5 Ways To Share Loss Babies With Their Siblings

By |2017-11-09T20:23:31+00:00November 9th, 2017|Parenting After Loss, Pregnancy|0 Comments

As time goes on and as my family gets older, I’m thinking a lot about keeping Oberon present in our lives. It was so easy in the beginning because he was my whole world. Every moment that I had any energy was focused on him. My pregnancy after loss was entirely wrapped up in my emotions grieving him, loving him, and trying to find ways to be the mom he deserves.

When my first rainbow, Everett, was little, he used a lot of the things we had been given for Oberon, and that gave us an excuse to talk about “big brother Obie” all the time. Now that Everett is nearing two years old, those items are much less common.

Soon we are expecting another baby, and it has me thinking a lot about how different this sibling experience will be for Everett. From stories and pictures of his big brother to a needy, crying, newborn little sister who is a constant presence in his life. Of course, it will be much more natural for him to form bonds and relate to his living sibling, but I need to also do my best to keep connected to his lost one.

1. Celebrate all the birthdays.

We plan to continue celebrating Oberon’s birthday every year. It won’t be the same as a birthday for a living child, but it will still be an important day – every year. For our family, that means spending time together (preferably outdoors), making birthday cake, wearing yellow, making Obie’s Bees, and donating to charity in Obie’s memory. Every kid deserves to have their birthday celebrated – whether it’s in simple or grand, intimate or public, traditional or new.

2. Consider another annual celebration day. 

Birthdays are great, but they only come once a year. If there’s another date important to your family, consider starting some traditions you can share with loved ones. Maybe a due date, a holiday you enjoyed while pregnant, a holiday specific to bereaved parents (International Bereaved Mother’s Day, Day of Hope, Pregnancy And Infant Loss Remembrance Day), or something else entirely. For my family, we celebrate the day we took Oberon home from NICU into hospice care. We didn’t think we’d get to spend time with him in our home, and being able to do that was very meaningful to us.

3. Wear remembrance items.

Whether it’s a special necklace, a meaningful article of clothing, or even a tattoo – wear your heart on your sleeve from time to time. I love it when Everett fiddles with my Obie necklace or when he points to my tattoo. It gives me a chance to talk about Oberon naturally in the course of the day. When he points to my ear and yells, “bee!” I can reply, “yes, my earring is a bee for your brother Obie!”

4. Read about grieving and baby loss.

There are books out there that deal with grief and loss in general, and even some that focus on pregnancy and infant loss specifically. These are good to have around either in the usual pile of books or set aside for special circumstances. In our house, we have them intermingled with all the books because we see grief as a normal and necessary part of our lives. Other families choose to keep these books for when their living children ask about their sibling or about death in general. There is no right or wrong way to share stories about grief and loss with your children, but it’s always nice to have a resource.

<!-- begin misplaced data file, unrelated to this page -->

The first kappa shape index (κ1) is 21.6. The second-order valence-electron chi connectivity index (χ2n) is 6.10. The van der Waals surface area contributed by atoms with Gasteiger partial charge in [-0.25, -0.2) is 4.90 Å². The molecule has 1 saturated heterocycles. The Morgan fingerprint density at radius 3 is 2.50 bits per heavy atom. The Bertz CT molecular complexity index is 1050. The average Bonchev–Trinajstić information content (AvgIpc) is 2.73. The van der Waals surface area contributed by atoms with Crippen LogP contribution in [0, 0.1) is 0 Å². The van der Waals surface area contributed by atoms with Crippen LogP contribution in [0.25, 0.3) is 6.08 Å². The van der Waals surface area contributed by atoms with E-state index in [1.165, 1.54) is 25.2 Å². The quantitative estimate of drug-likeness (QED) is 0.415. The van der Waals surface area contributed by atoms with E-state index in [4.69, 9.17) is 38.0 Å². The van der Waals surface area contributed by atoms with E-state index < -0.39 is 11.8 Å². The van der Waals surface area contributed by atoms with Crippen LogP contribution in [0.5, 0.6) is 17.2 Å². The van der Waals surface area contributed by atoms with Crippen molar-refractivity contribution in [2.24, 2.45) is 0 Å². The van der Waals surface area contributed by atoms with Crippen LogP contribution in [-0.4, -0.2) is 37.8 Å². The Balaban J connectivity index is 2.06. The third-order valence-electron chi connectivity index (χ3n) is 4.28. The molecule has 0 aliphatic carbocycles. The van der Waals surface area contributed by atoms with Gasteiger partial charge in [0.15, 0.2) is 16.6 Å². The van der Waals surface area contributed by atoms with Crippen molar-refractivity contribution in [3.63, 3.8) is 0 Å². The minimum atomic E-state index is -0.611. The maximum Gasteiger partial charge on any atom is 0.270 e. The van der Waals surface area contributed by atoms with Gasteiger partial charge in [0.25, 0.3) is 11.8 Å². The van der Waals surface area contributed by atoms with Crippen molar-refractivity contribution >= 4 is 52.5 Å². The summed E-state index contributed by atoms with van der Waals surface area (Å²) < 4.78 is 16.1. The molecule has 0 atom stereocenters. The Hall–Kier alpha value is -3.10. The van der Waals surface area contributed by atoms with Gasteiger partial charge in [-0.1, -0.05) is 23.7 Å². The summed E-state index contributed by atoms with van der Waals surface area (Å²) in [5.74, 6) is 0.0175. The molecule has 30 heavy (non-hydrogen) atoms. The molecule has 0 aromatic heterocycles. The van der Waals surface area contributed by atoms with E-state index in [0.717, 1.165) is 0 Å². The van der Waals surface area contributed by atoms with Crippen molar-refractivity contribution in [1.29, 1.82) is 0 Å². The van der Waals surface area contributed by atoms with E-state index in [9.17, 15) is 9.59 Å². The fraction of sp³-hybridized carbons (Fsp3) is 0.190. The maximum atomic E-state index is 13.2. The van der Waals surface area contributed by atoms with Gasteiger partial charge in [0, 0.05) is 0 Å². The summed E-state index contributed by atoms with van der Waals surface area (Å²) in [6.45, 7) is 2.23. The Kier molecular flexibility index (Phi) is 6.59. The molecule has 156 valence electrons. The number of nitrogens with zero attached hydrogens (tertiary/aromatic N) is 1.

5. Include all the kids in family photos.

This one can be tricky, and it isn’t for everyone. I’ve already had moments of guilt when I forgot to bring something for family photos and I’m sure that will only get worse as time goes on. That said, it can also be very healing to include all your kids in (at least some) family photos. Whether that’s a Molly Bear, an initial, a photo of your child, a piece of jewelry, or something else is up to you.

 

Photo credit: Abby Alger Photography

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About the Author:

Elizabeth Thoma
Elizabeth Thoma lives in the Bay Area, California, with her husband, Chris, and two cats, JJ and Pepper. She found out she was expecting their first child Mother’s Day weekend, 2014. With mild symptoms and no significant early warning signs, they adjusted to pregnancy and eagerly planned for their growing family. At the second trimester anatomy scan, they found out they were having a son and that he had an abdominal wall defect, an omphalocele. Ever the planners, Elizabeth and Chris prepared themselves and their families for what the omphalocele meant in a best-case scenario, and some of the possibilities that couldn’t be diagnosed in utero. Their son, Oberon, was born six weeks early and had his omphalocele surgery within his first twelve hours of life. The surgery went well, but Obie was having trouble breathing. At first, the doctors thought it was related to his large tongue, one of the many indicators that he had Beckwith-Wiedemann Syndrome. When Obie was one week old, the doctors told Chris and Elizabeth that somewhere along the line, Obie’s brain stopped developing. While they could control his seizures somewhat with heavy medication, Obie’s brain would never develop and he would not be able to walk, talk, or even communicate. At this point, they decided to switch Obie to comfort care and try to take him home from the NICU. They successfully broke out of the NICU and Obie rode home in an ambulance. Bringing their son home brought much comfort to their family. Obie passed away at home in his daddy’s arms at 33 days old. Elizabeth found out she was pregnant with their second child a week after Mother’s Day, 2015. Her second son, Everett, was born January 7, 2016. Elizabeth and Chris blog at about their family at Our Little Beastie.

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